IMG_5881The Australian Christian Lobby's Managing Director Lyle Shelton (pictured left) has written an opinion piece, first published in Online Opinion, entitled Same-sex marriage should go to the people. 



Below is a copy of the opinion piece. You can also read it on the Online Opinion website here.



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Same-sex marriage should go to the people



Kevin Rudd's public humiliation of Christian Pastor Matt Prater on Monday night's Q&A is yet another reason why a referendum of the Australian people may be needed to settle the issue of same-sex marriage.



As the nation's leader, the PM was giving powerful permission for the ostracising of those who wish to hold to the definition of marriage as between one man and one woman.



For those whose conscience will always cause them to hold this view, it was chilling to watch. And this is before one jot or tittle of the Marriage Act has been changed.



Parliamentarians should not be put in the position of having to decide if this is how their fellow Australians are to be treated once the law of the land is changed.



The law is a powerful instrument and emboldened by it, some will use it as a big stick to further silence those who wish to speak up publicly for man-woman marriage.



What was also profoundly disturbing about Monday night was the two different Mr Rudd's on display.



Earlier that evening I hosted ACL's own Q&A-style election panel which featured former Rudd Government Attorney-General Robert McClelland and former deputy prime Minister John Anderson.



ACL webcast the event live to more than 300 churches at 7:30pm, kicking off with exclusive video messages from Mr Rudd and Opposition Leader Tony Abbott.



Mr Rudd's pitch to Christian voters was gracious and respectful. While he knew most of the webcast audience was disappointed by his change on marriage, he earned points for his conciliatory tone as he admitted this.



He even went so far to say that it was okay for Christians to disagree with him in "equal prayerful conscience".



By 10:30 when many of us arrived home and tuned into the ABC's Q&A we were just in time to see Mr Rudd's "prayerful conscience" approach to tolerance going out the window.





We saw a glimpse of what freedom of speech and freedom of belief might look like in the future as Pastor Matt Prater was mocked by the crowd.



But there are also constitutional reasons why same-sex marriage should go to a referendum.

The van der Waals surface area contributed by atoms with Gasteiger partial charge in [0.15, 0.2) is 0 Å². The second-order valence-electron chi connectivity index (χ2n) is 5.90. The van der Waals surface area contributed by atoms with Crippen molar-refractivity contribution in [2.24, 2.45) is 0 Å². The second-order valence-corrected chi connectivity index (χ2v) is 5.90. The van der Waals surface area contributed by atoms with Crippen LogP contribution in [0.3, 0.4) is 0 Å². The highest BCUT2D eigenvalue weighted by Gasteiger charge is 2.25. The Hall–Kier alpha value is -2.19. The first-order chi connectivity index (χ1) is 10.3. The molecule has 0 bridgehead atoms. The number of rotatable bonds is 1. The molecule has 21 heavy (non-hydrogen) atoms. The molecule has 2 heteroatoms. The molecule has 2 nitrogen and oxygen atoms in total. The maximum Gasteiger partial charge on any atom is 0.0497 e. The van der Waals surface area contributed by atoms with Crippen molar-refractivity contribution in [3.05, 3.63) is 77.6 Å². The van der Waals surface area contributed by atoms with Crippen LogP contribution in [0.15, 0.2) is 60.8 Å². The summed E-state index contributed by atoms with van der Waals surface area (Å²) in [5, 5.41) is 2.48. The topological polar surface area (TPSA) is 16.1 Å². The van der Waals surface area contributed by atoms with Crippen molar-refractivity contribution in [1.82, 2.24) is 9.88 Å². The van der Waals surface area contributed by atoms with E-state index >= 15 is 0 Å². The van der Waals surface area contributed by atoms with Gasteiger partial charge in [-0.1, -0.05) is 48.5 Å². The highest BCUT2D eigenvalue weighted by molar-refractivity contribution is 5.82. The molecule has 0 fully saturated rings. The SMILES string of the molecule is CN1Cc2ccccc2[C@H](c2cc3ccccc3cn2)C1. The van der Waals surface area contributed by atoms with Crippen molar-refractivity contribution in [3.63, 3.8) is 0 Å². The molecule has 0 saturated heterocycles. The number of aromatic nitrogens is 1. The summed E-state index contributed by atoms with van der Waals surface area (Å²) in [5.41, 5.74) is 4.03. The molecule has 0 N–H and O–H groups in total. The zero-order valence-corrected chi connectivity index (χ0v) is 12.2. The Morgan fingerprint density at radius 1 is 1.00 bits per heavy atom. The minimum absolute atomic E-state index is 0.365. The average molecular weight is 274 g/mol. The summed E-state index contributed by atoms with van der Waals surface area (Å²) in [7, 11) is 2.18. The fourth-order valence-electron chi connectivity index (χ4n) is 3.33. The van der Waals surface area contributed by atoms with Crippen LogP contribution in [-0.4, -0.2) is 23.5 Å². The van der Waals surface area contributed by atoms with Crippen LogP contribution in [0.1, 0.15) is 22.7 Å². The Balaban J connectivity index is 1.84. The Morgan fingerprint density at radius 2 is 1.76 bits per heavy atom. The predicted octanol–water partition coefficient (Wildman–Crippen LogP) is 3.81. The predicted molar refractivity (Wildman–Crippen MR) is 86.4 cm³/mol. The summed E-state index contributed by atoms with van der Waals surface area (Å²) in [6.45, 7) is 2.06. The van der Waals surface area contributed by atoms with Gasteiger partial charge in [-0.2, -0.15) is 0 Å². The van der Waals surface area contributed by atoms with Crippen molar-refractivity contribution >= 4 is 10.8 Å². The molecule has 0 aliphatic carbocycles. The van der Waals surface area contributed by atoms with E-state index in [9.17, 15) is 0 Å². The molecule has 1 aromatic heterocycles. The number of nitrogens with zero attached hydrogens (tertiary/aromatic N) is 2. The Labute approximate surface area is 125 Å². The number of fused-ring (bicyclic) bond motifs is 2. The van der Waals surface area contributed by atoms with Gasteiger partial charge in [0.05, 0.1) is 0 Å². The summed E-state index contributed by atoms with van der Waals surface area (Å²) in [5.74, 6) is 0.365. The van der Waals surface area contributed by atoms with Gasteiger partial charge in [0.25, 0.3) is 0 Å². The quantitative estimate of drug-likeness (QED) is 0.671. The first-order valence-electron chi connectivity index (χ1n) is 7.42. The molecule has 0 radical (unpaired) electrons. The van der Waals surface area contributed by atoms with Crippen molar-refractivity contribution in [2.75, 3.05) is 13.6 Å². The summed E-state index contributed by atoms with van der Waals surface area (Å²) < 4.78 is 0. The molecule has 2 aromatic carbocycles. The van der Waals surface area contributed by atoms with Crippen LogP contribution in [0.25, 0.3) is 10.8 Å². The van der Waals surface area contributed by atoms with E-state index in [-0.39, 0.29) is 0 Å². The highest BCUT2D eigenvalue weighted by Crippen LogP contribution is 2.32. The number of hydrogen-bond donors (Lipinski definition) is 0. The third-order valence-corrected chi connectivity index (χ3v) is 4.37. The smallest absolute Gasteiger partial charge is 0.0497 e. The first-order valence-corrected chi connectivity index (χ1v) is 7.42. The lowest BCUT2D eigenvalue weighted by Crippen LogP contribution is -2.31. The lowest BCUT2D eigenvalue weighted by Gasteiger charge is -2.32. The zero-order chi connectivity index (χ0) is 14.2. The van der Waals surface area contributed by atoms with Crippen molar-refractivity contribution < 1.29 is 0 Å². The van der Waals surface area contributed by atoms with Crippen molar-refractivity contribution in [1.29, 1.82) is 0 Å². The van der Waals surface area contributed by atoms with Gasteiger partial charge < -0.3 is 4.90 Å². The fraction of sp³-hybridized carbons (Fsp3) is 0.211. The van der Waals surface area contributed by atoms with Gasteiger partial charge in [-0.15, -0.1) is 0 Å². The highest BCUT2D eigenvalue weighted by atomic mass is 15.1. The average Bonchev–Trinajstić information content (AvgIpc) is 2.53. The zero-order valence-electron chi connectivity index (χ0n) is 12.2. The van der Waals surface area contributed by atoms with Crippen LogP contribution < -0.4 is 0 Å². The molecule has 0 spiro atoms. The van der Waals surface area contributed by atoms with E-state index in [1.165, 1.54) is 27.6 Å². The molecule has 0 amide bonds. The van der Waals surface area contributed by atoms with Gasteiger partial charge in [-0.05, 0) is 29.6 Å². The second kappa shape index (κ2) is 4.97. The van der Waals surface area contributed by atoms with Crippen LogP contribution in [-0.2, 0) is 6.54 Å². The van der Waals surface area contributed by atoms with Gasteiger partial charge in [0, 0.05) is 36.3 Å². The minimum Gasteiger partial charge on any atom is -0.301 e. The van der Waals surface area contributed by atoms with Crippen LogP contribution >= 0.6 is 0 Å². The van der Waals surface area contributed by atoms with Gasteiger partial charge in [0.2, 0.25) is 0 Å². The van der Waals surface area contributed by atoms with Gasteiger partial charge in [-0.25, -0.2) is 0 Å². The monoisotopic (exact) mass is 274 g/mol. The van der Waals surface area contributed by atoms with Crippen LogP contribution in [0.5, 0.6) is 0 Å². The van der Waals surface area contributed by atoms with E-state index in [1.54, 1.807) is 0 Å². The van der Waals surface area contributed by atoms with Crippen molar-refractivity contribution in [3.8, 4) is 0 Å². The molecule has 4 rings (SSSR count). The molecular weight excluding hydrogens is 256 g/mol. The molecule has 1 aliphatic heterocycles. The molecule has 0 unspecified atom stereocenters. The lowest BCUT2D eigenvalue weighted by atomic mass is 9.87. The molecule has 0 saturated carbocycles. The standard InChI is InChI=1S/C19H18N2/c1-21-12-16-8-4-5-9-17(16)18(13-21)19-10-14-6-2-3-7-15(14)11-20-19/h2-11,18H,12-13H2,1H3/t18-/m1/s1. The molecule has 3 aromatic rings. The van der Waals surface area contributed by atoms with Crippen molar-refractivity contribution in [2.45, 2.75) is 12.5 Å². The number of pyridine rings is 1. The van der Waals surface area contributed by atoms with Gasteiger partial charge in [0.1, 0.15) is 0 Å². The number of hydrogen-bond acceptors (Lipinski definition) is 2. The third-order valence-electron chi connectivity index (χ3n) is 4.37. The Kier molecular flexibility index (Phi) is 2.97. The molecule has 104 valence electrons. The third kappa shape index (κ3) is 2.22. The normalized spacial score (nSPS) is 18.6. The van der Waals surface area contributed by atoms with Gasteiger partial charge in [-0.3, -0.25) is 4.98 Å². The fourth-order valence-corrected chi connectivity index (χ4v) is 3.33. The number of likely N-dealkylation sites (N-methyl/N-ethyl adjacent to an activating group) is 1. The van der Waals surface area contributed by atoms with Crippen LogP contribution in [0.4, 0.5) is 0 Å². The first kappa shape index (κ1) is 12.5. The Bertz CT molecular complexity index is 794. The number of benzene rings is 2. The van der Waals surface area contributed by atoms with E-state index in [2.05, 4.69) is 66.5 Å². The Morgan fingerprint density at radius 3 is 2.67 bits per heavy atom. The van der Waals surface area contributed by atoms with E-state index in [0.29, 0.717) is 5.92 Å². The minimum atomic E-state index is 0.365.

Earlier in the evening, Mr McClelland reminded webcast viewers that when he was Mr Rudd's Attorney-General in 2008 he removed all discrimination in Australian law against same-sex couples. This was supported by ACL.



He said same-sex marriage was not a legal but a definitional issue.



"I think the High Court will ultimately, if there is a change in the law, be required to determine what the constitutional founders meant when they included the marriage power in the constitution.



"I don't think that's a comfortable place for the High Court to be. I think if there is going to be any reform in this area, and I don't think there should be, but if there is it should be through the public debating it through the course of a referendum."



Mr Anderson agreed saying he was "deeply troubled by the lack of civility" in the debate.



"I think this debate puts politicians under unbelievable pressure because the community is so polarised.



"I actually think this now needs to go the people".



Mr Anderson was quick to say that despite his Scottish heritage a referendum should come with a "publicly funded, properly articulated yes and no case".



He said there should also be an honest acknowledgement of what changing the law on marriage would mean for freedom of belief and the right to express that belief.



He also said there was another vexed issue.





"Same-sex marriage does lead to same-sex parenting and there is a huge issue in my view of the state sanctioning the idea that a certain class of children will be denied access to one or other of their biological parents."



The people should certainly have a say on this.



But perhaps a constitutional referendum won't be needed.



Until Mr Rudd's blasting of Pastor Prater, he and Labor had been relatively quiet on the issue for the past few weeks.



This was despite a flourish at the beginning of the election campaign when Mr Rudd put it front and centre with a bold promise to legislate within 100 days if Labor was re-elected.



As the polls dropped so did Mr Rudd's rhetoric on same-sex marriage.



Pollsters say it hardly rates as an issue in focus groups and it is a fair bet that political strategists on both sides of politics know this.



If the Coalition wins, it can rightly assess that this election was in part a referendum on same-sex marriage.



Legal recognition for same-sex couples has already been achieved. We don't need to change the marriage law so that political correctness can be forced on people like Matt Prater.





If same-sex marriage advocates persist after Saturday, it should go to the people – again.